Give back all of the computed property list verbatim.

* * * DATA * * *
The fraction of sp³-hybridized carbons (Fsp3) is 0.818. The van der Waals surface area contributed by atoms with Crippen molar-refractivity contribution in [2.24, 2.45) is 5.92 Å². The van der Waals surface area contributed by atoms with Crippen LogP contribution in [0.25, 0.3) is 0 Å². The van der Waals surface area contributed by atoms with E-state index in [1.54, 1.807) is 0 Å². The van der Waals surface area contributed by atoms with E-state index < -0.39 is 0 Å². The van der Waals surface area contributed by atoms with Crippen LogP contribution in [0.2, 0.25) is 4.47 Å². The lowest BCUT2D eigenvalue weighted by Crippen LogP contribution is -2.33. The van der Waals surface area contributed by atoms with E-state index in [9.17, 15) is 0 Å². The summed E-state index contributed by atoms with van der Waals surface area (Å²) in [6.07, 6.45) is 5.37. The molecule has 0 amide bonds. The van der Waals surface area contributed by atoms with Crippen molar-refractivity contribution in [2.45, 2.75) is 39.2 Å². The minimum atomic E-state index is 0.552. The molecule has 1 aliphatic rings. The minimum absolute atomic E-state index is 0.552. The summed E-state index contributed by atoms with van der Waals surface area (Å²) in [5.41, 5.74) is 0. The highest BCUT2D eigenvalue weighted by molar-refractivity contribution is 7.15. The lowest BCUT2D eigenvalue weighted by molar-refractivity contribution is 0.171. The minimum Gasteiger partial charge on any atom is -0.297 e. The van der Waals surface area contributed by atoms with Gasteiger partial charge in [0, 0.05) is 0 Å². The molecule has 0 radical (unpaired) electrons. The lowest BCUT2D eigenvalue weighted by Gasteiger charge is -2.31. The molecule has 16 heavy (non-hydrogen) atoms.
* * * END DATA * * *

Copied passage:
The fraction of sp³-hybridized carbons (Fsp3) is 0.818. The van der Waals surface area contributed by atoms with Crippen molar-refractivity contribution in [2.24, 2.45) is 5.92 Å². The van der Waals surface area contributed by atoms with Crippen LogP contribution in [0.25, 0.3) is 0 Å². The van der Waals surface area contributed by atoms with E-state index in [1.54, 1.807) is 0 Å². The van der Waals surface area contributed by atoms with E-state index < -0.39 is 0 Å². The van der Waals surface area contributed by atoms with Crippen LogP contribution in [0.2, 0.25) is 4.47 Å². The lowest BCUT2D eigenvalue weighted by Crippen LogP contribution is -2.33. The van der Waals surface area contributed by atoms with E-state index in [9.17, 15) is 0 Å². The summed E-state index contributed by atoms with van der Waals surface area (Å²) in [6.07, 6.45) is 5.37. The molecule has 0 amide bonds. The van der Waals surface area contributed by atoms with Crippen molar-refractivity contribution in [2.45, 2.75) is 39.2 Å². The minimum atomic E-state index is 0.552. The molecule has 1 aliphatic rings. The minimum absolute atomic E-state index is 0.552. The summed E-state index contributed by atoms with van der Waals surface area (Å²) in [5.41, 5.74) is 0. The highest BCUT2D eigenvalue weighted by molar-refractivity contribution is 7.15. The lowest BCUT2D eigenvalue weighted by molar-refractivity contribution is 0.171. The minimum Gasteiger partial charge on any atom is -0.297 e. The van der Waals surface area contributed by atoms with Gasteiger partial charge in [0, 0.05) is 0 Å². The molecule has 0 radical (unpaired) electrons. The lowest BCUT2D eigenvalue weighted by Gasteiger charge is -2.31. The molecule has 16 heavy (non-hydrogen) atoms.